Environmental Inventory and Analysis Resources
Andrews’ environmental education initiatives featured practical guides that enable individuals to identify problems and solutions for topics that interest them. While this approach was applied throughout her work, resources created for these three topics exemplify this strategy of self-education and empowerment. Details follow.
Community Environmental Assessment Fact Sheets
The Community Environmental Assessment Fact Sheet series offers communities a starting point for local environmental decision-making, as it relates to land use planning. Worksheets enable a community task force to conduct a preliminary analysis of local land use needs and priorities that can contribute to guidance for municipal actions. Fact sheets suggest concepts and strategies to evaluate local priorities, preferences, and proposed actions. The series also provides background materials and inventories for specific topics.
COMMUNITY ASSESSMENT FACT SHEET SERIES
#1 – Overview of Community Environmental Assessment
#2 – Taking Stock
#3 – Information in Land Use Planning
#4 – The Environmental Resources Inventory
#5 – Inventory Worksheets
#6 – Development Impact Analysis
#7 – Potential Impacts from Development Practices
#8 – How to Set Up the Impact Process
#9 – Support Resources
Elaine lead a project team including one additional Extension Specialist and five county agents, who proposed and won an innovative grant to design and test a systematic approach to community decision-making on environmental issues. The research revealed a need for a process that Extension agents could use to guide communities through a resource inventory and to help them make sound decisions for the future. Content was developed through a multi-year writing and outreach effort, in cooperation with 15 UW Departments and Centers from throughout the UW system. An advisory committee consisting of County Extension educators from around the State provided oversight on the process of converting expert content into a useful format, including introductory checklists and resources.
Content was eventually integrated into two UWEX publications.
Indoor Air Quality
As part of Elaine’s work on household hazardous waste, Elaine worked in partnership with John Merrill, housing specialist at the UWEX School of Family Resources and Consumer Sciences, to develop environmental education resources about indoor air quality. Following Elaine’s principals of developing resources that enable participants to build skills, Elaine and John created an Indoor Air Quality Checklist, and a related publication with additional details about house dust. These resources were developed with review by the UW Department of Preventive Medicine, and the Division of Health at the Wisconsin Department of Health and Social Services.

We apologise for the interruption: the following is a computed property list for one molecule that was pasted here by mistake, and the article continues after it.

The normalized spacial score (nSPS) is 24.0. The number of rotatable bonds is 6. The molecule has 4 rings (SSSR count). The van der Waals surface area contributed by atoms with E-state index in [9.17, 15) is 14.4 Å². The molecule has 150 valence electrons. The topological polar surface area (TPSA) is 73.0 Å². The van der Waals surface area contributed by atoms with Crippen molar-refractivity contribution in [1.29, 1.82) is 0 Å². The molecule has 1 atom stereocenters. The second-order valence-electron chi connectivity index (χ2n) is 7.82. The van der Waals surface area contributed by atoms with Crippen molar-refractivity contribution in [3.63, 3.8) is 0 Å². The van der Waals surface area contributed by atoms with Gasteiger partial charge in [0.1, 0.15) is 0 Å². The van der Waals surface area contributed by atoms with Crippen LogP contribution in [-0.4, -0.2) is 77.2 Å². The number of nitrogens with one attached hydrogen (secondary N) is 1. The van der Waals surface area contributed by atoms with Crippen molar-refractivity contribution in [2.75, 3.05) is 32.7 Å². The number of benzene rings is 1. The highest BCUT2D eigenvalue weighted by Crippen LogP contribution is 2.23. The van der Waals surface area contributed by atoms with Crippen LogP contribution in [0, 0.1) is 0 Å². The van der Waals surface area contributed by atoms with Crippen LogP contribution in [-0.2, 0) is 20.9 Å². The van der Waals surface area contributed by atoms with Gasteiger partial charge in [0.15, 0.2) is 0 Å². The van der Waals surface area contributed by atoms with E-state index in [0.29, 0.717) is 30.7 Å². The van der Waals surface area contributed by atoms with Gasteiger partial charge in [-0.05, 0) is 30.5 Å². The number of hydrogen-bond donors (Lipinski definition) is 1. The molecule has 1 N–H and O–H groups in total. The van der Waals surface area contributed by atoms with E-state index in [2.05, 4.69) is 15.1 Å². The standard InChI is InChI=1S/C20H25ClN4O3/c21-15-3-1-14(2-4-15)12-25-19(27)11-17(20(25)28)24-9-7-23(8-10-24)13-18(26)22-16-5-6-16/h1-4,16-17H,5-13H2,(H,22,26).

Households may have hidden hazards that can impact the health of all occupants.
Healthy Homes resources are aimed at residents, home owners, those selling or purchasing homes, and health professionals. Andrews served as the Principal Investigator for the development of original Healthy Homes materials, provided regional trainings, and worked with the US Department of Housing and Urban Development to make these self-training resources available nationally.
Healthy Homes education resources introduce topics under the broad categories of drinking water, clean and contaminant free air, safe access, home safety, energy efficiency, pest free, and regular maintenance, and provide suggestions and checklists to guide learning about what to do.
Healthy Homes is an outgrowth of work at the UW Environmental Resources Center to promote indoor and outdoor environmental health. Earlier resources included a factsheet series on Indoor Air Quality (Andrews and Merrill), and the Farm*A*Syst factsheet series (Jackson et al) assessing the potential impact of farming practices on local water quality. These UW Extension initiatives were designed to provide households, property managers, and landowners with the ability to implement their own initial assessment of indoor or outdoor environmental health.
The program is currently sponsored by the University of Missouri; US Department of Agriculture, National Institute of Food and Agriculture; and the U.S. Department of Housing and Urban Development, Office of Lead Hazard Control and Healthy Homes